This year I discovered Machiavelli for Women by NPR Reporter, Stacey Vanek Smith. Actually my husband found it in the New York Times, and while watching me struggle with biases in the workplace, he suggested I turn toward the advice of a medieval diplomat. This was not my first foray into applying wartime strategy to my career approach, as I often called upon The Art of War by Sun Tzu in times of particular struggle. Often misunderstood as ruthless and misquoted for “the ends justify the means,” his perceived narcissism coined the personality disorder now deemed Machiavellianism. So my preconceived notions of Niccolo Machiavelli gave me pause on how women can positively gain from this seemingly barbaric male politician. If you’re not familiar, as a final effort to resume power, Machiavelli wrote The Prince as a plea to Lorenzo de’ Medici who had just taken Florence and banned Machiavelli from his adored home city for life. The Prince proved to be the greatest work of Machiavelli’s life, revealing ugly truths about human nature and the strategy to gain and maintain power.
Smith first approaches the reader with a rabble rousing account of the many forms of discrimination, injustices, and biases women face in the workforce. She carefully outlines issues in each chapter and applies modern and Machiavellian advice to combat the gender pay gap, confidence (imposter syndrome), respect, parenting biases, and more. I applaud Smith on her prowess of The Prince’s advice and the practical application drawn in parallel to women’s daily struggles, while also including supporting data and insights, as well as advice from business leaders.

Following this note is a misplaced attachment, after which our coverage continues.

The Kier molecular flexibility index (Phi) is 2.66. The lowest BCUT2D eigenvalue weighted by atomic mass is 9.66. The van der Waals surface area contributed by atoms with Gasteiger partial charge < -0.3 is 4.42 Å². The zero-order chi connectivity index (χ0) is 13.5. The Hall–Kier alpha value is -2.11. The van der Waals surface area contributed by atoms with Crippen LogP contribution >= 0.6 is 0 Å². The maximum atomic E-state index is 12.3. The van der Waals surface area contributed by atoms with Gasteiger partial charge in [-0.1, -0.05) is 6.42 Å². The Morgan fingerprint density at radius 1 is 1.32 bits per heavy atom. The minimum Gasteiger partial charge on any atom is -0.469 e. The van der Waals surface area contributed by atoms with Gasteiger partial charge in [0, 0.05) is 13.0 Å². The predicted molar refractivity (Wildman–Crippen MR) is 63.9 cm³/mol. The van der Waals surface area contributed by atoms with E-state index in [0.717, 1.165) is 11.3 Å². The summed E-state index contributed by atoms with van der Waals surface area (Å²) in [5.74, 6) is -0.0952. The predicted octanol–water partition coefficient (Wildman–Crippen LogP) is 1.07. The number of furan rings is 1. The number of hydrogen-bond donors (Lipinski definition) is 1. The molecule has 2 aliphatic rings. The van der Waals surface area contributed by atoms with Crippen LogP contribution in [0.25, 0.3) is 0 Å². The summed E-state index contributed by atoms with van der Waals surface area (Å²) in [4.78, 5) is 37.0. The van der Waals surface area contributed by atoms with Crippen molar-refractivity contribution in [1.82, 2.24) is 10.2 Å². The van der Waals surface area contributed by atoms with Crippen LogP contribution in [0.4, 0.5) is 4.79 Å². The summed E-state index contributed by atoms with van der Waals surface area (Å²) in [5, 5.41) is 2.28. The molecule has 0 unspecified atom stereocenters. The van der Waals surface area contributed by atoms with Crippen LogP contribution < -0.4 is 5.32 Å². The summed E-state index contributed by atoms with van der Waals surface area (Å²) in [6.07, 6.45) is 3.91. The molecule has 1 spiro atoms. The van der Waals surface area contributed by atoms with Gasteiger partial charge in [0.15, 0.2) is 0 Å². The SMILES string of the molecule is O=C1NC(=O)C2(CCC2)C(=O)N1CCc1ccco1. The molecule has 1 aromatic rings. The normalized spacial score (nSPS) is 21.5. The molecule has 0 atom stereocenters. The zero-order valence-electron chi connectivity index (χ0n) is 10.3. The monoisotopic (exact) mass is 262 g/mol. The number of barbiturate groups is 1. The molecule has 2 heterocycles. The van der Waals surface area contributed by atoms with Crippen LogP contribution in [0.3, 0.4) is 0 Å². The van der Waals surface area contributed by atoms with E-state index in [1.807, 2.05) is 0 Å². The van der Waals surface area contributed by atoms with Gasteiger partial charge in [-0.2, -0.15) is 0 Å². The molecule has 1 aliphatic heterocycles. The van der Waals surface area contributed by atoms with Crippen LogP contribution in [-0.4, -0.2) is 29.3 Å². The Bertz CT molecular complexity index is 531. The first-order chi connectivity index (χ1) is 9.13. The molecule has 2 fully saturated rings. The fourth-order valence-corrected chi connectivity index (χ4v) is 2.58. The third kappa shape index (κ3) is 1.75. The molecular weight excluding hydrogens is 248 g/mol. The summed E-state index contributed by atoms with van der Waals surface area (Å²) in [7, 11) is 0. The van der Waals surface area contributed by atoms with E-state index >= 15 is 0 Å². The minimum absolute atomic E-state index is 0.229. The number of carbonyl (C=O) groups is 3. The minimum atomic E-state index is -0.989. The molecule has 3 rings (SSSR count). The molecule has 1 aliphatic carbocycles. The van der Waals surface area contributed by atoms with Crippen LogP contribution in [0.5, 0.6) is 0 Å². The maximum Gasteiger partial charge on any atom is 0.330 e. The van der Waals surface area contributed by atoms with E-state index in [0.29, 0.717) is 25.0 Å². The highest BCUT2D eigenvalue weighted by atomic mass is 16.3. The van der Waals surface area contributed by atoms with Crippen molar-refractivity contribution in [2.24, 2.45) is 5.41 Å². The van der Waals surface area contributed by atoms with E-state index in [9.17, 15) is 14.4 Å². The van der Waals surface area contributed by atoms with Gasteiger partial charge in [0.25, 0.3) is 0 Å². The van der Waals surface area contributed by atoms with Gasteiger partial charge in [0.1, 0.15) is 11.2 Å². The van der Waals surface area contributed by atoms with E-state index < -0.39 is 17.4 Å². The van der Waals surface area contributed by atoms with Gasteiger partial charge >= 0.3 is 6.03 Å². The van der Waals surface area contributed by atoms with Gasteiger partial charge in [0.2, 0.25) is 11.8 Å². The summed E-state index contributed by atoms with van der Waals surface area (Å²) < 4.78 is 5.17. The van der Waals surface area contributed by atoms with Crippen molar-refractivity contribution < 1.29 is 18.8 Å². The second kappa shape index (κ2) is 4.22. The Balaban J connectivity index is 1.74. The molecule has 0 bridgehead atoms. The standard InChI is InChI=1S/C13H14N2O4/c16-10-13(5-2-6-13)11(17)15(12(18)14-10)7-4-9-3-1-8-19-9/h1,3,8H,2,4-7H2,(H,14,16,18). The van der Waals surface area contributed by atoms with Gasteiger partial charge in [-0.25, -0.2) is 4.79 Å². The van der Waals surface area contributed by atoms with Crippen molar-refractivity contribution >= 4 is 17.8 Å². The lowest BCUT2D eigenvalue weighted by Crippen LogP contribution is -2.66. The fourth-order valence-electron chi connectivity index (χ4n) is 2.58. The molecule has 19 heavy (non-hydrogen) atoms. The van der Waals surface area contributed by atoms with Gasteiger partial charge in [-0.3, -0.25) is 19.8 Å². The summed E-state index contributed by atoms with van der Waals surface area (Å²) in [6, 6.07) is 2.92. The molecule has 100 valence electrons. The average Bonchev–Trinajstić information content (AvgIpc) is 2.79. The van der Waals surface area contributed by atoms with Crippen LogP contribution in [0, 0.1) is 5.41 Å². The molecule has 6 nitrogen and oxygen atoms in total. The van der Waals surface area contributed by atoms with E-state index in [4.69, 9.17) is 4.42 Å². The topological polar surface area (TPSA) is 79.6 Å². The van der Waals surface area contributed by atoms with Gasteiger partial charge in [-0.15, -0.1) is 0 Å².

One of my favorite lessons and take-aways from the book addresses how to gain equal respect in the workplace to men, particularly when up against common microaggressions like interrupting or “he-peats”(as Smith calls, when a man reiterates and claims ownership of a woman’s idea). Smith references a study that found female Supreme Court justices to be three times more likely than male justices to be interrupted by other male justices. As women, we’ve all been there, even RBG! I struggle with Smith’s solution being somewhere between kowtowing and towing the line, but she applies Machiavelli’s perspective on how a leader must be more feared than loved, and equally “inspire fear” but also “escape hate”. As Smith puts it, “In moments when a prince has to choose between doormat and dragon lady, Machiavelli comes down squarely on the side of aggro-bitch” drawing the parallel to “men are less careful how they offend him who makes himself loved, than him who makes himself feared.” Machiavelli’s advice is inspiring, but women rarely have the opportunity to exercise “aggro bitch mode” when the slightest aggression is viewed as emotional or hormonal and unfit for the workplace. As I continued reading Smith’s outline I found Machiavelli’s advice to encourage more diplomacy and shrewdness, stating things like a prince must apply “all the fierceness of lion and all the craft of the fox.”
Women and the Dark Arts